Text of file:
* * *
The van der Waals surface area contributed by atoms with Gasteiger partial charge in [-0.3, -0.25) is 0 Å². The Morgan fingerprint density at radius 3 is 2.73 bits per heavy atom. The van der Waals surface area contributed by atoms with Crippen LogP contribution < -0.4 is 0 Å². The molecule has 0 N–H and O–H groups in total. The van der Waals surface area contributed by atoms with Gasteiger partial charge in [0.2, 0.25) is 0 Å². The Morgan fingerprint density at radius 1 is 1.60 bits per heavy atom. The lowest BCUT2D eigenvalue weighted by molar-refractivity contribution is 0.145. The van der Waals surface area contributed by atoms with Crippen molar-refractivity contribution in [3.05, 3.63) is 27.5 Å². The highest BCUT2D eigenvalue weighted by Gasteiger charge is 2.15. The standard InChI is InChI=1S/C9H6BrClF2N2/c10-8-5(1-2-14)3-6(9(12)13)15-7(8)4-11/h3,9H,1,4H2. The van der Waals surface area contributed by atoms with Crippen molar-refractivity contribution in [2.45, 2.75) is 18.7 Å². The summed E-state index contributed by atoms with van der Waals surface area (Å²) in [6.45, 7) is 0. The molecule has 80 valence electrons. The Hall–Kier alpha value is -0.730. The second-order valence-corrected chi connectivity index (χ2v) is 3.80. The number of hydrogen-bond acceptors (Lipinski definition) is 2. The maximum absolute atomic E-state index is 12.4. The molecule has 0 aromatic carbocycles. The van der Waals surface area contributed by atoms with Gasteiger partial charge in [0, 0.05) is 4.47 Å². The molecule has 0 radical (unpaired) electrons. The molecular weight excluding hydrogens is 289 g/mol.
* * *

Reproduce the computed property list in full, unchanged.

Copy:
The van der Waals surface area contributed by atoms with Gasteiger partial charge in [-0.3, -0.25) is 0 Å². The Morgan fingerprint density at radius 3 is 2.73 bits per heavy atom. The van der Waals surface area contributed by atoms with Crippen LogP contribution < -0.4 is 0 Å². The molecule has 0 N–H and O–H groups in total. The van der Waals surface area contributed by atoms with Gasteiger partial charge in [0.2, 0.25) is 0 Å². The Morgan fingerprint density at radius 1 is 1.60 bits per heavy atom. The lowest BCUT2D eigenvalue weighted by molar-refractivity contribution is 0.145. The van der Waals surface area contributed by atoms with Crippen molar-refractivity contribution in [3.05, 3.63) is 27.5 Å². The highest BCUT2D eigenvalue weighted by Gasteiger charge is 2.15. The standard InChI is InChI=1S/C9H6BrClF2N2/c10-8-5(1-2-14)3-6(9(12)13)15-7(8)4-11/h3,9H,1,4H2. The van der Waals surface area contributed by atoms with Crippen molar-refractivity contribution in [2.45, 2.75) is 18.7 Å². The summed E-state index contributed by atoms with van der Waals surface area (Å²) in [6.45, 7) is 0. The molecule has 80 valence electrons. The Hall–Kier alpha value is -0.730. The second-order valence-corrected chi connectivity index (χ2v) is 3.80. The number of hydrogen-bond acceptors (Lipinski definition) is 2. The maximum absolute atomic E-state index is 12.4. The molecule has 0 aromatic carbocycles. The van der Waals surface area contributed by atoms with Gasteiger partial charge in [0, 0.05) is 4.47 Å². The molecule has 0 radical (unpaired) electrons. The molecular weight excluding hydrogens is 289 g/mol.